The Summer Biannual Bibliothon is coming up, and I’m excited to say that this is my third time participating! (Goes from July 23-29.)
You know what’s even better about this year?
There are blog challenges!!
Of course, these challenges are just for fun, but no matter. *does happy dance*
Or how about a cutesier dance, reminiscent of the good ol’ Tom and Jerry days?
Now, all we have to do is wait for these challenges to be revealed. *sits and waits impatiently*
I used to think I’d read seven books to complete all seven challenges (hahaha—who was I kidding?), but I now know that isn’t happening because I failed to do so the past two times I participated in this reading challenge.
So, this time I’m being realistic (it’s a new thing I’m trying) and have chosen just four books. 👍
1. Palace of Spies by Sarah Zettel (Read From a Host’s Favorite Genre)
This relates indirectly to my current obsession with all things French. You see, I have given up slightly (only slightly—I’m still searching, so if anyone’s got any suggestions…) on finding books set in Paris (or other parts of France), so I have expanded my horizons to Europe.
And that’s when I remembered this book. I’d been perusing the shelves of my library one day when this book drew my attention (I mean, it’s called Palace of Spies), but I’d never gotten to actually reading it.
Now I’ve got the chance since I know it’s set in England, most likely Victorian England. (There was a time when I was obsessed with this too, though I still love books set there—if it isn’t a genre, it should be. There are so many historical fiction books set in this time period.)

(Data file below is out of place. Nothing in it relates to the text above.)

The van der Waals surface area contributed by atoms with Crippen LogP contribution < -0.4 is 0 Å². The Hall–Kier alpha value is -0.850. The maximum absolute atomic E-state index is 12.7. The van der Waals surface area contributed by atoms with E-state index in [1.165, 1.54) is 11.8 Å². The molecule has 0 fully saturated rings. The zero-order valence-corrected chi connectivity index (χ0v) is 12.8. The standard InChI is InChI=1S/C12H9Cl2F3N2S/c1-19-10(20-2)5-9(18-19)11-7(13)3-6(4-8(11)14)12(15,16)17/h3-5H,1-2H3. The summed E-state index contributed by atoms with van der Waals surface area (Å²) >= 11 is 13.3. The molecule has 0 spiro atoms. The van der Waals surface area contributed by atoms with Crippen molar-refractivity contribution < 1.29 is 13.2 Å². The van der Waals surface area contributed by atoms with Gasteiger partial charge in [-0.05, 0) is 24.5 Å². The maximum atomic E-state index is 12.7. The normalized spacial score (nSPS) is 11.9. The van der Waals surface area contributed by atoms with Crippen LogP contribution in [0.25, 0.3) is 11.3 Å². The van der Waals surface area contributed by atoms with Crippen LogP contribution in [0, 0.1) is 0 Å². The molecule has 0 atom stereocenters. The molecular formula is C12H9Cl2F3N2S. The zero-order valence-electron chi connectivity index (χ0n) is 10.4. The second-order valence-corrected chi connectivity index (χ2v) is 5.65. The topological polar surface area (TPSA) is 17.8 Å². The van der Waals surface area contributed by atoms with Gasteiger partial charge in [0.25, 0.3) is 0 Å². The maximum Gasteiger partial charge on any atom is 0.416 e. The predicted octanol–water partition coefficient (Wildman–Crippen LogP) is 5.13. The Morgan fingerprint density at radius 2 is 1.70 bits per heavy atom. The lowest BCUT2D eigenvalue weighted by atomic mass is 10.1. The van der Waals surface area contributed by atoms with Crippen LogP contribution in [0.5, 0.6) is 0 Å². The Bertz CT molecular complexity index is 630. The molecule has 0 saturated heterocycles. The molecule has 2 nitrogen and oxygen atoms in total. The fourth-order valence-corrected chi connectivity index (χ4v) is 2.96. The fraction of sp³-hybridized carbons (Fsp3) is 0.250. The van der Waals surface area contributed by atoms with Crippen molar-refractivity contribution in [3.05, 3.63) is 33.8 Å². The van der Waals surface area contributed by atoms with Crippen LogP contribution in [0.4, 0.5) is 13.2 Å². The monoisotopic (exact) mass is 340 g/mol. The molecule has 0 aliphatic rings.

Oops, that reminds me, almost forgot to add—this book pertains to Caz’s favorite genre. You guessed it: historical fiction!
2. Persepolis: The Story of a Childhood by Marjane Satrapi (Read a Book That Has Been Banned)
I’ve seen this book floating around the blogosphere (that’s a thing people say, yes?), and it intrigued me.
I don’t read a lot of nonfiction, so reading a book about the Islamic Revolution by a person who actually lived through it (made more interesting because she was a child at the time—a kid’s perspective makes everything better) would be a great option.
Also, there might be the fact that this book is technically both a memoir and a graphic novel.
What? Graphic novels are perfect for read-a-thons! *knows some of you are silently judging, but doesn’t care*
3. The Witches by Roald Dahl (Throwback Challenge)
As I’ve mentioned before, Roald Dahl’s books were my childhood. My childhood. *holds hand over heart*
So, I’ve chosen the “read a childhood book,” or something along those words, challenge, and what better book to pick than The Witches?
Now that I think about it, that book must’ve been pretty scary to some children… (I know I was a bit creeped out when I first read it). They probably started believing witches existed. Do they? *looks around nervously*
4. The Gentleman’s Guide to Vice and Virtue by Mackenzi Lee (LGBTQIA+)
*squeals very loudly*
This book might have been my most anticipated read of this year. Now that it’s been released, I cannot wait to read it.
In fact, I’m just itching to pick it up right now… *slaps own hand* Stop it! Must. Have. Self-control. *struggles*
*gasps* And I have just read a review of the book and it mentions the book takes place in Paris at some point!
Oh, book, you and I were meant to be. (Okay, okay, enough drama 😂.)
Alright, that’s my TBR!
Are you participating in the biannual bibliothon? If so, is this your first time participating? What books are you planning on reading?
Let me know in the comments below! (Just realized that rhymes.)
Thanks for reading! 👋